I must note, that my question and your response to it will be published on the Armenian Blog Review electronic publication at http://ditord.wordpress.com and I expect your kind response as soon as possible.
Via the gossip channel on the same issue (!) a friend told me, that the road construction at the mentioned site has been stopped, because the digging has gone too deep without careful planning (aren’t you surprised(!) ?) and they have hit the wall of the tube (the tunnel through which the metro trains run). I guess all we can do now is wait and complain.
Yesterday, on a trip to Vardenis from Yerevan, a friend pointed at the village of Noradus on the road, saying – there’s an interesting Armenian cemetery there. So went. Frankly, I didn’t expect it to be that(!) interesting, and I strongly urge you to visit, if you ever pass by those areas, especially if you’re a blogger consistently complaining about the demolition of Armenian cemeteries and destruction of khachkars.
Onnik Krikoryan at 2008 Presidential Election Monitor reports, that in a surprise move the former and first president Levon Ter Petrosian has held a meeting with representatives of the Armenian Revolutionary Federation — Dashnaktsutiun. The meeting is a suprise, says Onnik Krikoryan , given the fact that Dashnaktsutiun was outlawed under Ter Petrosian, and senior party officials were arrested and ARF newspapers were shut down then.
On 29th of September in “Simon Vracyan” Center of Dashnaktsutyun party representative of the ARF Office Armenia Hrant Margaryan and the representative of “Armenian Revolutionary Federation Supreme Body ” Armen Rustamian met Levon Ter-Petrosyan Aleksandr Arzumanyan. Levon Ter-Petrosyan was the initiator of the meeting. They discussed issues connected with internal political situation in Armenia and issues concerning coming presidential elections. Both parties found ideological-political debate necesary at this stage of development.
Onnik Krikoryan further speculates, that the meeting will ‘raise some eyebrows among ARF-D supporters and not least in the Diaspora. For them, Ter Petrosian is considered something akin to a criminal and traitor and this news must appear strange after last week’s angry rebuttal of Ter Petrosian’s Friday speech.”
The news comes as a surprise even to active supporters of the former president. Aramazd call is a move worthy of a chess grandmaster, sounding really surprised, although he was perhaps the first blogger back in March 2007 to call for the return of the former president into active politics, and generally seems to know more about things going on with HHSh.
Ahousekeeper provides a link to the Regnum version of the news, also taking a brief look at the names of both parties: HHSh-Pan-Armenian national Movement (It’s rather “Turkish” then Armenian, the blogger says, was Pan-Armenian only back in 1989-90, and is rather like a swamp, not a movement), and the Armenian Revolutionary Federation (although undoubtedly Armenian, it is not revolutionary for more then 90 years, and is not a Federation in its essence, but is rather a monolithic organization).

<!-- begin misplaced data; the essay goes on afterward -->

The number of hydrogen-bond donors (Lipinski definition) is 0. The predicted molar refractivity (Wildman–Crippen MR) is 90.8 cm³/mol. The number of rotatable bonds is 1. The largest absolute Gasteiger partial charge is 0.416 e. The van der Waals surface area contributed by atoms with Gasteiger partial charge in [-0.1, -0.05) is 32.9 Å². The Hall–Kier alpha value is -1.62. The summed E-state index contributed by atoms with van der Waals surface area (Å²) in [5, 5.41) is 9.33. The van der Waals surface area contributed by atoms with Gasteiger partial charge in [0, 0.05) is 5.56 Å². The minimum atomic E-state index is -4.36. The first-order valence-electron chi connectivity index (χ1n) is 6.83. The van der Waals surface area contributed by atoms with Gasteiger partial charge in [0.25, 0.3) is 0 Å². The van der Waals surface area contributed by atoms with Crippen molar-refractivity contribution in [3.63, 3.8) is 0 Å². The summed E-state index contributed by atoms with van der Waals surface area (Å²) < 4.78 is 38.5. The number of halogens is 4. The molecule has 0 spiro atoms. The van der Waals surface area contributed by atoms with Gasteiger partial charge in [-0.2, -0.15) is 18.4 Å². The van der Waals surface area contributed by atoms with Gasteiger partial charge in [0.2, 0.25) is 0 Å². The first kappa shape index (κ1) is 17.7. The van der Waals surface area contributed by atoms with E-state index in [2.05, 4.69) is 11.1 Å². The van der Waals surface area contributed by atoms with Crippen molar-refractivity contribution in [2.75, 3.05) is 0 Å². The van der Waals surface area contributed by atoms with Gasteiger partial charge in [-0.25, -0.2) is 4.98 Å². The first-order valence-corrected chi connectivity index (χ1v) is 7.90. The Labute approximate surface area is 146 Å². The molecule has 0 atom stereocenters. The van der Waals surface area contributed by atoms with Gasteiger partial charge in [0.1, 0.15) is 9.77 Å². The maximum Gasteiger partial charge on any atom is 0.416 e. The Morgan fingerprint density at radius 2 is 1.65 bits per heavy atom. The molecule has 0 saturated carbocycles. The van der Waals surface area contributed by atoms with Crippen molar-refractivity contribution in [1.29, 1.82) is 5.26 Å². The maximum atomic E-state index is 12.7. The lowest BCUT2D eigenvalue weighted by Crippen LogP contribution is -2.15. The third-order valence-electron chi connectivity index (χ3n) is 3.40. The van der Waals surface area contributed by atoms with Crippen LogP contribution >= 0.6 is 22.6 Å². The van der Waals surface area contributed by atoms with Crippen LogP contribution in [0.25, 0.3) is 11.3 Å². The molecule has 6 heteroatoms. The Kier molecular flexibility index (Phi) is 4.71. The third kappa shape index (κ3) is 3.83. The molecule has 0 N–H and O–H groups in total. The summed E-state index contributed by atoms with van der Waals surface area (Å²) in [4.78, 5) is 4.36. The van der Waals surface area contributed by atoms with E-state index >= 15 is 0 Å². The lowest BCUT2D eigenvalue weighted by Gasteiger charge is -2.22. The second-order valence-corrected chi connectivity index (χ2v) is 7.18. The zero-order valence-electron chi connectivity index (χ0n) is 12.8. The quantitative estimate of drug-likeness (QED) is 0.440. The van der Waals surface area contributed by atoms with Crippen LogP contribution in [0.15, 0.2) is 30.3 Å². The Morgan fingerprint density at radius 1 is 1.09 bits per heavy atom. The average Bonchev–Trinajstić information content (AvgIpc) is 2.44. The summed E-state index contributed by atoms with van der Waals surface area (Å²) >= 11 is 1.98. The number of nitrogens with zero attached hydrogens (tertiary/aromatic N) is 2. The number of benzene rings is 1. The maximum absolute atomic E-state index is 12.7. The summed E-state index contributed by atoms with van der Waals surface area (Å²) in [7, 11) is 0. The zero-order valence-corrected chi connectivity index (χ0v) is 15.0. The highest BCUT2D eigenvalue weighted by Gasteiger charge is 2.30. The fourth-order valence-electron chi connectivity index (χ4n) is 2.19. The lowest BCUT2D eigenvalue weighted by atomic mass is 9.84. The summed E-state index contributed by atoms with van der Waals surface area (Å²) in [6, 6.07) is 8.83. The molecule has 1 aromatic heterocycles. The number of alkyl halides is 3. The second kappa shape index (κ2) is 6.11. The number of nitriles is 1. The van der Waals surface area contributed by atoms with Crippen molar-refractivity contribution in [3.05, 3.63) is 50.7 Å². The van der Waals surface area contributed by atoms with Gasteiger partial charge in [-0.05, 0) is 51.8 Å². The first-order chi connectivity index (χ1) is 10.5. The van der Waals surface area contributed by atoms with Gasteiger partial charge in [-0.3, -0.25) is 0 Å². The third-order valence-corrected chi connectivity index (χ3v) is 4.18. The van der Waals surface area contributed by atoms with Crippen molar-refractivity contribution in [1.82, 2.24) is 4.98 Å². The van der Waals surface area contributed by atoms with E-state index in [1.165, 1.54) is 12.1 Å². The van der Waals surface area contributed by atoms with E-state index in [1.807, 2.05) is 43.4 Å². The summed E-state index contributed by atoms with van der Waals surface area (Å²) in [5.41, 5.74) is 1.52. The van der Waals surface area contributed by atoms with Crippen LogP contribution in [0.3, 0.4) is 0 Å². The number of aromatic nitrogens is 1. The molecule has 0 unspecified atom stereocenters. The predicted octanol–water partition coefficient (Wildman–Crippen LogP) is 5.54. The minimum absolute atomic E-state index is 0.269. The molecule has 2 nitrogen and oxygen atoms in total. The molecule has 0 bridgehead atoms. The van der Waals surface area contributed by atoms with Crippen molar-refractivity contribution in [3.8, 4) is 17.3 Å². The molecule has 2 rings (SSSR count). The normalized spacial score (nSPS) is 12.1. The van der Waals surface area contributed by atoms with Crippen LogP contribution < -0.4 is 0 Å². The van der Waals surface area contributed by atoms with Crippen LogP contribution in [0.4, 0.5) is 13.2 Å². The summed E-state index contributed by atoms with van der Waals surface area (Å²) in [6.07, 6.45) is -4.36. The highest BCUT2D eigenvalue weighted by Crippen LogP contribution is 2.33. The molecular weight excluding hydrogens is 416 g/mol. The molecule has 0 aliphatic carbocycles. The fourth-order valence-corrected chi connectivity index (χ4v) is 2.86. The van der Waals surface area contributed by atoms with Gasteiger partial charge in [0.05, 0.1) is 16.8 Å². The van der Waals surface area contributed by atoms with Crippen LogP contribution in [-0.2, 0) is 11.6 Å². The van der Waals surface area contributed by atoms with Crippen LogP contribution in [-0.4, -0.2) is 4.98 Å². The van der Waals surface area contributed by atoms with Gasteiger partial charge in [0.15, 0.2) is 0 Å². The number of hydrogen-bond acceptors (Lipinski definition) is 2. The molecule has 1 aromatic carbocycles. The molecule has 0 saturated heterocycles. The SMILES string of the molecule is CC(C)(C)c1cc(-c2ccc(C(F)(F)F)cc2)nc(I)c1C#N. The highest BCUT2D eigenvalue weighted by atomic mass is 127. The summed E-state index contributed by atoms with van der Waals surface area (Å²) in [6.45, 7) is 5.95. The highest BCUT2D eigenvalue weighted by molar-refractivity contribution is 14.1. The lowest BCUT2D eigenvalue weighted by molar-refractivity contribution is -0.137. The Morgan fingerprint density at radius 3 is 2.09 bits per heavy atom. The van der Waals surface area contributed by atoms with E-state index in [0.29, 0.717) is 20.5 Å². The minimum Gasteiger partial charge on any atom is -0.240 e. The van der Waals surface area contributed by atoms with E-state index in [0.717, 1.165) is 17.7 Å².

Mark Grigoryan is tired of politics, tired of Armenian-Azerbaijan conflict, Armenian-Turkish problems, tired of nationalism, elections and the fact, that the secret services of at least 3 countries are reading his journal. The guru journalist would rather prefer to sit somewhere in the autumn park and read poetry, but no… in this post he writes about politics again, because Levon Ter-Petrosyan’s meeting with dashnaks. There was no dialogue between them for 14 years, after LTP prohibited the activities of the party. The meetings mean that the first president is literally breaking into politics, and although not long ago the blogger was sure, that Ter-Petrossian has no practical chances, no we can see his return – step-by-step. Mark Grigoryan is inclined to believe Levon Ter-Petrosian’s statement, that he hasn’t decided if he will run, and looking at the movements Serzh Sargsyan is doing in Russia (trying to get Moscow approval in the forthcoming elections), and speculating about his possible visit to US with the same mission, Mark Grigoryan is sorry, that once again the common people are lost amongst the political dealings and nobody really talks about the actual voters, who still remember the “dark” and poor years of Ter-Petrossian’s rule. It will be interesting to see Mark Grigoryan says, and I wholeheartedly agree.
A1plus blog goes even further, asking the readers to comment, if Levon Ter-Petrossian is going to unite with Dashnaks. While nobody thinks that there is a slightest chance for such a possibility, it is still a valid question.
Gost_474_90 writes about “writing provocative posts” and getting in the Yandex.ru top list, and lists “writing about Serzh vs LTP” as the second most provocative way of doing that. If that is true, we can expect a lot more “provocative” posts in the Armenian blogosphere throughout the upcoming presidential elections, even as many bloggers, like Mark Grigoryan claim, that they’re tired of politics.